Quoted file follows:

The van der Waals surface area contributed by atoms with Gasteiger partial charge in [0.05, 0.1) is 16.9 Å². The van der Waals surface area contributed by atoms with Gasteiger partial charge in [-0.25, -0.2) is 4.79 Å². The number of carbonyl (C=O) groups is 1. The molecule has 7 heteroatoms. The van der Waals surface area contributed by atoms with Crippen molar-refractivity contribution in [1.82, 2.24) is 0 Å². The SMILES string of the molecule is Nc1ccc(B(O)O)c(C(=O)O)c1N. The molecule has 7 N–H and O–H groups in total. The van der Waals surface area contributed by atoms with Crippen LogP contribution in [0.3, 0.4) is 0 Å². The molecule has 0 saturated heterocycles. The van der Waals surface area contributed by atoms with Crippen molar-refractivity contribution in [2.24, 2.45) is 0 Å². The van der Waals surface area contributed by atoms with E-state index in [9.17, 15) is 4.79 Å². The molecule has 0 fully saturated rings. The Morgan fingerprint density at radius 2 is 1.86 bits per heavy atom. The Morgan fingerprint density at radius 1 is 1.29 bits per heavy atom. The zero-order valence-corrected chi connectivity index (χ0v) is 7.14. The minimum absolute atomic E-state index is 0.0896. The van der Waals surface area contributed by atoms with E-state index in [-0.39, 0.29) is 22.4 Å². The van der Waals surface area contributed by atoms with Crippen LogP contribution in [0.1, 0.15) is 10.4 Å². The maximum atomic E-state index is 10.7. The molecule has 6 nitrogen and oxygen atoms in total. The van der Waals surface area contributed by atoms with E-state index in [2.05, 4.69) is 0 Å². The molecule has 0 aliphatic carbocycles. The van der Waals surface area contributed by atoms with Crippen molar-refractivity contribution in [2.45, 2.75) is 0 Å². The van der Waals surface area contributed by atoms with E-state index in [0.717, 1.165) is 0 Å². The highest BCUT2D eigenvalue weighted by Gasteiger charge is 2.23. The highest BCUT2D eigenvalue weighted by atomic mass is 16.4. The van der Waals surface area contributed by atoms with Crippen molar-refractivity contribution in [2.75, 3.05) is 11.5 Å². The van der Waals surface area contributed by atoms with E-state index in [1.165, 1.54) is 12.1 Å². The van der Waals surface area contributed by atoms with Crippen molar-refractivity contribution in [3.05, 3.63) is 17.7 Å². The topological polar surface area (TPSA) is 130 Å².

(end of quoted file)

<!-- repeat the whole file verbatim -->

The van der Waals surface area contributed by atoms with Gasteiger partial charge in [0.05, 0.1) is 16.9 Å². The van der Waals surface area contributed by atoms with Gasteiger partial charge in [-0.25, -0.2) is 4.79 Å². The number of carbonyl (C=O) groups is 1. The molecule has 7 heteroatoms. The van der Waals surface area contributed by atoms with Crippen molar-refractivity contribution in [1.82, 2.24) is 0 Å². The SMILES string of the molecule is Nc1ccc(B(O)O)c(C(=O)O)c1N. The molecule has 7 N–H and O–H groups in total. The van der Waals surface area contributed by atoms with Crippen LogP contribution in [0.3, 0.4) is 0 Å². The molecule has 0 saturated heterocycles. The van der Waals surface area contributed by atoms with Crippen molar-refractivity contribution in [2.24, 2.45) is 0 Å². The van der Waals surface area contributed by atoms with E-state index in [9.17, 15) is 4.79 Å². The molecule has 0 fully saturated rings. The Morgan fingerprint density at radius 2 is 1.86 bits per heavy atom. The Morgan fingerprint density at radius 1 is 1.29 bits per heavy atom. The zero-order valence-corrected chi connectivity index (χ0v) is 7.14. The minimum absolute atomic E-state index is 0.0896. The van der Waals surface area contributed by atoms with E-state index in [-0.39, 0.29) is 22.4 Å². The van der Waals surface area contributed by atoms with Crippen LogP contribution in [0.1, 0.15) is 10.4 Å². The maximum atomic E-state index is 10.7. The molecule has 6 nitrogen and oxygen atoms in total. The van der Waals surface area contributed by atoms with E-state index in [2.05, 4.69) is 0 Å². The molecule has 0 aliphatic carbocycles. The van der Waals surface area contributed by atoms with Crippen molar-refractivity contribution in [2.45, 2.75) is 0 Å². The van der Waals surface area contributed by atoms with E-state index in [0.717, 1.165) is 0 Å². The highest BCUT2D eigenvalue weighted by Gasteiger charge is 2.23. The highest BCUT2D eigenvalue weighted by atomic mass is 16.4. The van der Waals surface area contributed by atoms with Crippen molar-refractivity contribution in [2.75, 3.05) is 11.5 Å². The van der Waals surface area contributed by atoms with E-state index in [1.165, 1.54) is 12.1 Å². The van der Waals surface area contributed by atoms with Crippen molar-refractivity contribution in [3.05, 3.63) is 17.7 Å². The topological polar surface area (TPSA) is 130 Å².